To learn more about Chelsea, visit https://www.labtv.com/Home/Profile?researcherId=1268

Diana Graber at the Digital Citizenship Summit

Diana Graber is founder of CyberWise.org and CyberCivics.com, two organizations dedicated to helping adults and students learn digital citizenship and literacy skills. A long-time media producer with an M.A. in “Media Psychology & Social Change,” Graber is a recognized expert on technology’s impact on human behavior, writing often for The Huffington Post and others.

In addition to having been an Adjunct Professor of Media Psychology at the Massachusetts School of Professional Psychology (MSPP), Graber teaches middle school Cyber Civics classes at Journey School in Southern California, where she incubated the program. You can often find her on her mountain bike using her favorite app, Strava.

Mark Ryan On Apologetics / Faith Ascent 2017 Dinner

Mark Ryan on Christian Apologetics at Faith Ascent’s 2017 Fundraising Dinner.

About Mark Ryan: Mark Ryan is the Director of the Francis A. Schaeffer Institute at Covenant Theological Seminary, Saint Louis, MO, where he also serves as adjunct professor of religion and culture. Mark has worked with L’Abri Fellowship in both Massachusetts and British Columbia and has pastored churches in Australia and the United States. Faith Ascent’s staff and board think very highly of Mark’s ministry experience, heart for evangelism, and interest in helping Christians and non-Christians alike navigate the cross-currents of religion and culture.

About Faith Ascent: Our mission is to reduce the number of young Christians abandoning their beliefs in college and disengaging from the church. We envision a world where every college bound Christian leaves home equipped with “good reasons” for the hope they have in Jesus and connects with Christian community on campus.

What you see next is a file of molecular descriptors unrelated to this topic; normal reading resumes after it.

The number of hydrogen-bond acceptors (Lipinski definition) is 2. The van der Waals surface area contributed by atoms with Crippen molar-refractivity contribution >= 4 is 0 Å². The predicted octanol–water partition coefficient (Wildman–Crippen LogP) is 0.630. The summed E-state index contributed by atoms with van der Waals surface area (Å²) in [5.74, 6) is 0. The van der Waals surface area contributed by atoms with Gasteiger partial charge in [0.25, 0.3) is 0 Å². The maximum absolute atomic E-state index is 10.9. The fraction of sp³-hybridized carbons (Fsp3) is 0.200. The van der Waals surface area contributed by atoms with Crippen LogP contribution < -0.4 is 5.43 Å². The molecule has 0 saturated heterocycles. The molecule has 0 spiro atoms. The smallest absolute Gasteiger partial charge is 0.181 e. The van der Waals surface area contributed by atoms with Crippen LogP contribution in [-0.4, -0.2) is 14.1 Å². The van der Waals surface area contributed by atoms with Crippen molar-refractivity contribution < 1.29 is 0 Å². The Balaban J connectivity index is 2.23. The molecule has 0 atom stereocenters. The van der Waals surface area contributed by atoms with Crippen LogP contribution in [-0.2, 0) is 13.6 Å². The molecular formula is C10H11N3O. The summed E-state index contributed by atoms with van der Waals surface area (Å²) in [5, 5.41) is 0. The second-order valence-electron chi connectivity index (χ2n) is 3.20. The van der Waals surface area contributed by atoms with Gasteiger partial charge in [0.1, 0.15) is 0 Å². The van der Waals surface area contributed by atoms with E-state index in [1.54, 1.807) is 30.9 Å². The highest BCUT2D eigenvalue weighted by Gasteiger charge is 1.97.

Arturo Lopez-Levy on the US embassy reopening in Cuba

For more on the Cuba embassy opening, CCTV America’s Asieh Namdar spoke to Arturo Lopez-Levy. He is an adjunct Professor at New York University and co-Author of Raul Castro and the New Cuba: A Close Up View of Change.

Fighting for Blue Skies – Insights from Air Pollution Activists (Christa Hasenkopf)

Christa Hasenkopf is an atmospheric scientist, passionate about fighting air inequality – the unequal access to clean air to breathe across the world – and using open data and convening community to do it. She is the Chief Executive Officer and co-founder of OpenAQ, a non-profit housing a real-time global open air quality data platform and community, created and used by scientists, software developers, journalists, and lovers of open environmental data. She is also an Echoing Green Fellow and an adjunct professor at Johns Hopkins in the Environmental Science & Policy Program, part of the Advanced Academic Program.

The Problem with Halloween

What could possibly be wrong with Halloween? Well… maybe a lot of things lol. Enjoy our food for thought (or candy for thought) before you get your trick or treat on… or whatever 😗😂🎃

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Webinar: Supporting the Social and Emotional Development of Students with LDs

Many students with learning disabilities also struggle in their social-emotional development. How can educators and professionals support the development and social-emotional skills of children with learning disabilities? This webinar provided an overview of the complex interactions between learning disabilities and the development of social-emotional challenges in students. It also attempted to answer this question by providing information about common social-emotional challenges that are experienced by students, and strategies and tools to connect these ideas into a practical plan for student support.
Dr. Colin King is a Psychologist and the Acting Coordinator of Psychological Services in the Thames Valley District School Board. He is actively involved in various initiatives within special education and in providing assessment, counseling, and consultation services. Dr. King has trained and worked in a variety of community, hospital, and mental health settings with children and adolescents experiencing learning, behavioual, and social-emotional difficulties. He serves as an adjunct professor of Psychology at Western University and is engaged in graduate student training and supervision.

Impact of contract faculty’s low pay and lack of job security on higher education

A prof speaks on the impact on education of contract faculty’s precarity and low pay